As vice president of product at Roku, Mark Ely works with connections. He’s the executive in charge of making sure that the Amazons and Best Buys of the world are fully stocked with the company’s streaming devices, home audio equipment and accessories. But part of Ely's job involves disconnecting, because what has made Roku so successful is its acceleration of “cutting the cord” — which entails consumers opting out of their cable services and opting into streaming services.
According to Roku research, the pandemic has had a tangible impact on that shift to streaming services. The company's research, released in late July, showed that 32 percent of U.S. television-watching households no longer have traditional pay-TV subscriptions, such as cable, satellite and telecommunications. Another 25 percent of households identified as "cord shavers" cut back their service. When asked if they planned to cut the cord fully in the next six months, 45 percent of those households said they were likely to do so.
“We're seeing a good chunk of those folks actually consider just cutting a cable altogether,” said Ely. “So this is a whole secular change in the industry when you look at how consumers are getting their content. On the one hand, consumers realize they can get all of this fantastic content over the top, but they're also saving money. And on average, we're seeing that our customers are saving around $75 a month when they do that.”
The way Ely sees it, consumers are reaching for two things: value and content. Nearly half of all U.S. TV households said they have been watching more free, ad-supported TV during the pandemic than they did before. Value is also proven in the fact that 40 percent of "cord cutter" households claim that free trials to premium subscription services convinced them to cut traditional pay-TV service.
Will they go back? A lot depends on content, particularly the return of live sports. Roku research says that only 17 percent of recent "cord cutter" households said they would re-subscribe to traditional pay TV when (or if) live sports returns this year. Thirty-one percent said they are likely to subscribe to a live sports streaming service. “Over half (52 percent) of traditional and 'cord shaver' households say they are likely to reduce their package if televised live sports on traditional pay TV does not return,” the research states.
"The way we think about it is, we’re delivering a great streaming content experience via a smart TV,” Ely explained. “A smart TV is simply a connected TV connected to the internet — but we think Roku is much more than that. Our emphasis is on making that experience super simple, really easy to access and just a better TV experience than standard TVs or other streaming services.”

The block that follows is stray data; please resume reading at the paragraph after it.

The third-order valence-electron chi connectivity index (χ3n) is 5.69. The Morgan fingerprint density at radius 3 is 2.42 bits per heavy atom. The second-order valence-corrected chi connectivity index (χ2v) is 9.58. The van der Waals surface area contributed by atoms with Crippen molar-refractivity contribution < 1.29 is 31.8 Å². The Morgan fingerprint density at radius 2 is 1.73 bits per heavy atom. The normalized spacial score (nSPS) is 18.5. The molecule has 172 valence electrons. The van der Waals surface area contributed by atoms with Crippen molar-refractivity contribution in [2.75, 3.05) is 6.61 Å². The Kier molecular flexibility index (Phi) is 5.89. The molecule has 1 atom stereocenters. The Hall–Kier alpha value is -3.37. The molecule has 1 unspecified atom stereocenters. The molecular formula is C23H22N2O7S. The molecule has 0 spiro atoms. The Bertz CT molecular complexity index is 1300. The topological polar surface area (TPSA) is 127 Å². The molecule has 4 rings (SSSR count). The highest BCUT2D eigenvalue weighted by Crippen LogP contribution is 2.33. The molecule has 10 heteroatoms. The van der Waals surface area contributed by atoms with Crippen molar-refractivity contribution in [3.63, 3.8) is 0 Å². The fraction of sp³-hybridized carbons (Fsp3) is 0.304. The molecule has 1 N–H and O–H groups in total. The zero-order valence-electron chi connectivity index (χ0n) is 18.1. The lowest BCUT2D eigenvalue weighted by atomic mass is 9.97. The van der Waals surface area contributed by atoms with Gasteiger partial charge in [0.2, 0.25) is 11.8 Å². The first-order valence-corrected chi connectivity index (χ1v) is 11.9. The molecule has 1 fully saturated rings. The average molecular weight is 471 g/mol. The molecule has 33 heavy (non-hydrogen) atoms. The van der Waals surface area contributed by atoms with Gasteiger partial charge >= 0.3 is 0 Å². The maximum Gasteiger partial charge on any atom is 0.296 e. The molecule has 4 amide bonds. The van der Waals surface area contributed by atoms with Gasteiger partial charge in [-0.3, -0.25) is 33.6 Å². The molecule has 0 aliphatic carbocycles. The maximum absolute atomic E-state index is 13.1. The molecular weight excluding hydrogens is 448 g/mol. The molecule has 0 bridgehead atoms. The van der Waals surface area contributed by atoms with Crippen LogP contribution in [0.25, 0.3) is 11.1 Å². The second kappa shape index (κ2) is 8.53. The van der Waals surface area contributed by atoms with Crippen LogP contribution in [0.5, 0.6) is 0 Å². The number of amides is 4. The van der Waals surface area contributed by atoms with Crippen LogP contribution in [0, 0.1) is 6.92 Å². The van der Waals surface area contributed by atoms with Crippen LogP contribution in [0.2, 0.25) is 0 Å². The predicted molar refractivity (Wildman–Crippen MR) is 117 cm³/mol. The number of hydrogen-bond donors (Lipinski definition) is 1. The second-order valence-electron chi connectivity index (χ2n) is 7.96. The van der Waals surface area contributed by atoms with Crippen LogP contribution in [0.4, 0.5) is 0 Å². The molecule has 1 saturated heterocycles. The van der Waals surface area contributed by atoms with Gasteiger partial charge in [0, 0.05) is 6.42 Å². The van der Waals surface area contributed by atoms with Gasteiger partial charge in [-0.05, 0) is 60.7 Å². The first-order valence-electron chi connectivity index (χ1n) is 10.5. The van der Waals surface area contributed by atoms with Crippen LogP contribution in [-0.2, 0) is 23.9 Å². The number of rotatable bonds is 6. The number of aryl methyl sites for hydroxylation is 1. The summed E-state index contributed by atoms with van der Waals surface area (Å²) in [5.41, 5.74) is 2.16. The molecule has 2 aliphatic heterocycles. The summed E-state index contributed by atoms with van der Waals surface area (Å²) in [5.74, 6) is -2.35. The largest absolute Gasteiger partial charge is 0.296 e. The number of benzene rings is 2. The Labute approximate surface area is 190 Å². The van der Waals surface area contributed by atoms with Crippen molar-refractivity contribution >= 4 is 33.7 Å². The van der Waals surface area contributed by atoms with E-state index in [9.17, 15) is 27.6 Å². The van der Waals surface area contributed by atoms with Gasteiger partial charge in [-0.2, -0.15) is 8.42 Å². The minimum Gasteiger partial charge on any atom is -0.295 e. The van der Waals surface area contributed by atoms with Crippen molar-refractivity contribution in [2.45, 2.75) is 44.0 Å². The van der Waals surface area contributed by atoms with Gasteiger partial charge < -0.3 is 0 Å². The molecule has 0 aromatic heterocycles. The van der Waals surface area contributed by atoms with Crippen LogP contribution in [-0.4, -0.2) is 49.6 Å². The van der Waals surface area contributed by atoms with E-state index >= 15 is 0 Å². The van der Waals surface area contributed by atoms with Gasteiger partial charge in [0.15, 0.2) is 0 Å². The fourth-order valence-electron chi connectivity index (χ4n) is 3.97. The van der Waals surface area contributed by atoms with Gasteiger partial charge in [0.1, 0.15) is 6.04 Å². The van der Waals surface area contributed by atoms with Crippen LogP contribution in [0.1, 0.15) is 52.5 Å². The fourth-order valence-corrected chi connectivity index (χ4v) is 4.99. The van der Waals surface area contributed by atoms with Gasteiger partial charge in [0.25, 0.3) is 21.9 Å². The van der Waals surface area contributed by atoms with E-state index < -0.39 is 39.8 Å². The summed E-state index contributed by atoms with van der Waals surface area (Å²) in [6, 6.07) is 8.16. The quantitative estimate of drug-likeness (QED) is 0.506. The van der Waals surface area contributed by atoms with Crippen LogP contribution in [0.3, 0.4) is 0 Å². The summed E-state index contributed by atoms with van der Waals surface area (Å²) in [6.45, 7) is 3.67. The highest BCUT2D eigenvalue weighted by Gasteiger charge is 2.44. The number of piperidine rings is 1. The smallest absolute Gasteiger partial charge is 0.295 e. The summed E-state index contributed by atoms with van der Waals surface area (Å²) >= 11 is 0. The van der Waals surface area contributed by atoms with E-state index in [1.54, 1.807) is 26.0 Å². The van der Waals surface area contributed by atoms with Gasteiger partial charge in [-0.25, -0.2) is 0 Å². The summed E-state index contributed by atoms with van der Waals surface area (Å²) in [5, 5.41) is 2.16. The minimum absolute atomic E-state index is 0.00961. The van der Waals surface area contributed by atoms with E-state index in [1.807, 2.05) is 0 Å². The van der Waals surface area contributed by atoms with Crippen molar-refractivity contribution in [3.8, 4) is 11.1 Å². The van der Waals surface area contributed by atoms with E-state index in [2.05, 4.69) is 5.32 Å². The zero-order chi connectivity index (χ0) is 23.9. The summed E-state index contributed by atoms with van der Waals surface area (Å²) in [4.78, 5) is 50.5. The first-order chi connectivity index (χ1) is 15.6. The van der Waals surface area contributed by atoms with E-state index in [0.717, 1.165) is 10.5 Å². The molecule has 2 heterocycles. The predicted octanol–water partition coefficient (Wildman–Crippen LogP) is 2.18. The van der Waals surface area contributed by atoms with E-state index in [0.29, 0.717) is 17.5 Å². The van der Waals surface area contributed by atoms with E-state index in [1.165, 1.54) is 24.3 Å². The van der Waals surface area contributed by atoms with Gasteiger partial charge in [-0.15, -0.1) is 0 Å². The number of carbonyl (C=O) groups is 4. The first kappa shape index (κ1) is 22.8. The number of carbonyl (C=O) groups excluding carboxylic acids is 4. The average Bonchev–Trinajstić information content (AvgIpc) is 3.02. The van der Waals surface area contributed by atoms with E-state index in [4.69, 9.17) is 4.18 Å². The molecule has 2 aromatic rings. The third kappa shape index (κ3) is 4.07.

It could be said that Roku makes TVs smarter. It’s one of the reasons that Roku pairs its connected device with home audio and accessories to improve the overall experience. And it’s one of the reasons it focuses so much on content, to the point that it has launched its own Roku channel with ad-supported free content. It has also been expanding its content offerings to include more kids' programming, sports and live-action series. Most recently, it struck a deal with Peloton to include its programming via the Roku platform.
“We're really excited about Peloton,” said Ely. “First of all, they’re in the right place at the right time with their service. People love accessing great exercise content at home. And they've got great content.”
So there’s connection and there’s cord-cutting. The overall concept of over-the-top (OTT) TV has found its way to the U.S. consumer, but Ely points out that it’s still a new technology.
“By virtue of the fact that maybe a third of the households have switched over to OTT, I believe there is still a good chunk of households that haven't yet,” he said. “It may feel like this technology has been around for a while, but it’s still a new thing for a lot of people. Everyone's heard of Netflix, but the awareness is now shifting toward the traditional content that people watch: live television, live sports and local content. All this being available online is sort of the next wave of education. And that's continuing to accelerate the cord-cutting.”